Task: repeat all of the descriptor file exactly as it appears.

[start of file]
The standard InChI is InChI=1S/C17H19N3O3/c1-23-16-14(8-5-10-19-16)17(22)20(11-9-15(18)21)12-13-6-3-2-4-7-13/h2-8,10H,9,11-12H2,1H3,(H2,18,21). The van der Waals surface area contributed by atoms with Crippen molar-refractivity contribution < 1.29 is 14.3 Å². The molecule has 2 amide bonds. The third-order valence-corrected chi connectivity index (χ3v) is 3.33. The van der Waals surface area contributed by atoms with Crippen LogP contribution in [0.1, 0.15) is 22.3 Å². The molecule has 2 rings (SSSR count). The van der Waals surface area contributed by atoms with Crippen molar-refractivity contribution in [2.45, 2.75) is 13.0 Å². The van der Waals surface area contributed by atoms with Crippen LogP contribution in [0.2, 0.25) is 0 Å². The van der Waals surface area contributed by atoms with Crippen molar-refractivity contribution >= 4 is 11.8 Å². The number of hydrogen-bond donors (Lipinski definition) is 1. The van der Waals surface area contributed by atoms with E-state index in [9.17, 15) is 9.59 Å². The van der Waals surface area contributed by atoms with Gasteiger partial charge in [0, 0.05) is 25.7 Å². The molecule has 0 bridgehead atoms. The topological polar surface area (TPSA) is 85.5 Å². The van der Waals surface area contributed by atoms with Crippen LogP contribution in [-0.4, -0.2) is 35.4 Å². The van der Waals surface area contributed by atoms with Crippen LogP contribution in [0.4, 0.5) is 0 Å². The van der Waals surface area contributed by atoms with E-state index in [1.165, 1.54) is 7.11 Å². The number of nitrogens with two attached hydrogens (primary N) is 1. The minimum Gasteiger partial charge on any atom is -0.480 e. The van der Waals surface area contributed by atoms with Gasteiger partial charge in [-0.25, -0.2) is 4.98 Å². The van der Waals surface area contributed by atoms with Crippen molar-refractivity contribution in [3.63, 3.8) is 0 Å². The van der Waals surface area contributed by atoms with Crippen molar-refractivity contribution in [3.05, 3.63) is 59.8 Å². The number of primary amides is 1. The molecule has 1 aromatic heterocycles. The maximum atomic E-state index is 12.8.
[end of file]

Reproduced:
The standard InChI is InChI=1S/C17H19N3O3/c1-23-16-14(8-5-10-19-16)17(22)20(11-9-15(18)21)12-13-6-3-2-4-7-13/h2-8,10H,9,11-12H2,1H3,(H2,18,21). The van der Waals surface area contributed by atoms with Crippen molar-refractivity contribution < 1.29 is 14.3 Å². The molecule has 2 amide bonds. The third-order valence-corrected chi connectivity index (χ3v) is 3.33. The van der Waals surface area contributed by atoms with Crippen LogP contribution in [0.1, 0.15) is 22.3 Å². The molecule has 2 rings (SSSR count). The van der Waals surface area contributed by atoms with Crippen molar-refractivity contribution in [2.45, 2.75) is 13.0 Å². The van der Waals surface area contributed by atoms with Crippen LogP contribution in [0.2, 0.25) is 0 Å². The van der Waals surface area contributed by atoms with Crippen molar-refractivity contribution >= 4 is 11.8 Å². The number of hydrogen-bond donors (Lipinski definition) is 1. The van der Waals surface area contributed by atoms with E-state index in [9.17, 15) is 9.59 Å². The van der Waals surface area contributed by atoms with Gasteiger partial charge in [0, 0.05) is 25.7 Å². The molecule has 0 bridgehead atoms. The topological polar surface area (TPSA) is 85.5 Å². The van der Waals surface area contributed by atoms with Crippen LogP contribution in [-0.4, -0.2) is 35.4 Å². The van der Waals surface area contributed by atoms with Crippen LogP contribution in [0.4, 0.5) is 0 Å². The van der Waals surface area contributed by atoms with E-state index in [1.165, 1.54) is 7.11 Å². The number of nitrogens with two attached hydrogens (primary N) is 1. The minimum Gasteiger partial charge on any atom is -0.480 e. The van der Waals surface area contributed by atoms with Gasteiger partial charge in [-0.25, -0.2) is 4.98 Å². The van der Waals surface area contributed by atoms with Crippen molar-refractivity contribution in [3.63, 3.8) is 0 Å². The van der Waals surface area contributed by atoms with Crippen molar-refractivity contribution in [3.05, 3.63) is 59.8 Å². The number of primary amides is 1. The molecule has 1 aromatic heterocycles. The maximum atomic E-state index is 12.8.